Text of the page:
Russia Clamps Down On Online Gambling

On July 1, 2009, Russia shut down its land based casinos and restricted gambling to four specific zones in rarely visited regions of the country.
Following the casino ban, Russian ‘computer clubs’ have surged in popularity but now the Russian government has signalled its intention to clamp down on those too, by firmly going after online gamblers.
Moscow alone saw the number of its ‘computer clubs’ surge from  23 to 98 right after the ban, with many establishments then offering access to online poker and casinos.
Despite attempts to shut them down, many still are believed to be operating illegally and so Ivan Savvidi from Vladmir Putin’s United Russia party has now introduced a bill calling for fines of between 500 and 2000 rubles ($15 to $65) on online gamblers wagering outside of the safe zones. Commenting on his bill, Savvidi said:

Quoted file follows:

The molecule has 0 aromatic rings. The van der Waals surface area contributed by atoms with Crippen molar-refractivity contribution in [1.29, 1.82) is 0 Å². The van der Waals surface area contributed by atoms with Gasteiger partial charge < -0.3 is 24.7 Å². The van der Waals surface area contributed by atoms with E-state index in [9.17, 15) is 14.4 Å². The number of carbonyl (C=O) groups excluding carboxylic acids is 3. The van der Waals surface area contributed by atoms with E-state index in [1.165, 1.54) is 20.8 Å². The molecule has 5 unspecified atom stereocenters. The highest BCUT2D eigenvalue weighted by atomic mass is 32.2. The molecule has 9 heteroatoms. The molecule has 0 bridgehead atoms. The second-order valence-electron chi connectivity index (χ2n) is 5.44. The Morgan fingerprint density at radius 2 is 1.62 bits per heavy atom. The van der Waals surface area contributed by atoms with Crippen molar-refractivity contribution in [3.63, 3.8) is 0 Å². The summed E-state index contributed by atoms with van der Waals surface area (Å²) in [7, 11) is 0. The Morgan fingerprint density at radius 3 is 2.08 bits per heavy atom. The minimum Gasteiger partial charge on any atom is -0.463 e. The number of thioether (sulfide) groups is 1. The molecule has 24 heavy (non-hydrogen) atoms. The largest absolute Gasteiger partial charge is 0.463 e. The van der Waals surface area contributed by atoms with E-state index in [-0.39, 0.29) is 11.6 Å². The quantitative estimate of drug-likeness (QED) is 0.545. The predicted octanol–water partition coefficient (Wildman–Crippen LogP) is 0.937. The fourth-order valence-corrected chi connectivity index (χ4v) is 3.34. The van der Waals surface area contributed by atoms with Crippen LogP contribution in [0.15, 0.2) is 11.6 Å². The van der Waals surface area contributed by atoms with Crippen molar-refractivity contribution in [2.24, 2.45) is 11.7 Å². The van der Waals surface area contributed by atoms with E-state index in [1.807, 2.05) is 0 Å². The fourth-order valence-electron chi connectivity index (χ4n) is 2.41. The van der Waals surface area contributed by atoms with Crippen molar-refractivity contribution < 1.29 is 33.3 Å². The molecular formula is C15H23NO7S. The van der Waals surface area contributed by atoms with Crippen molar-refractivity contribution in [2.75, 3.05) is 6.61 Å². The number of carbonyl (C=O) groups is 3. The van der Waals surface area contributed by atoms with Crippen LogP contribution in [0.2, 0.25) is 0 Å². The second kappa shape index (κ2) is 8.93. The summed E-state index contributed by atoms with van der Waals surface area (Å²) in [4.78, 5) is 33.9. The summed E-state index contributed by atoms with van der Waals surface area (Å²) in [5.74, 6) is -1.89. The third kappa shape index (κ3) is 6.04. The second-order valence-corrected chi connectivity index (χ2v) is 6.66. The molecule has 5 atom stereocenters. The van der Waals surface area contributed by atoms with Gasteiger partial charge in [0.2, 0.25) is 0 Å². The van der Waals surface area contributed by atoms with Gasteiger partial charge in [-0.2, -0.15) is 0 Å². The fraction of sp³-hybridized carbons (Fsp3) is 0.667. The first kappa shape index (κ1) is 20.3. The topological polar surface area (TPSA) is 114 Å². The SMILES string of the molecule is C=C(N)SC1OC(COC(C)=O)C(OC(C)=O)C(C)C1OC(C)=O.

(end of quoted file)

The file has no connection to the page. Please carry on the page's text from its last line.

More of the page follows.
“Before, the Law concentrated on suppliers of gambling, and now the gamblers themselves are responsible.”
Russian lawyer Irina Tulubyeva from Tulubyeva, Osipov and partners agreed with the bill and further commented:
“If the gamblers know that they will pay a fine, there will be fewer of those willing to play. And they are becoming partners in crime, even though the main punishment will still be given to the organisers.”
Russia’s anti-gambling measures do not end there, though, and a second bill has also been introduced which aims to better define ‘slot machine’ in order to prevent people exploiting loopholes in Russia’s gambling laws forbidding them outside of the specified gaming zones.
Legal lottery clubs have become incredibly popular in Russia, with Moscow alone having more than 700 such businesses. They are often merely gaming halls by another name, the difference being that their slot machines do not accept coins.
If the bill is accepted then slot machines will be then be banned and, as Member of the Federal Council Alexander Pochinok explains:
“I have been looking for a definition of slot machine for a long time and finally found it. It is the most important part of my bill.”
It looks like Russia’s clampdown on the country’s “illegal” gambling trade is now well and truly gathering steam.

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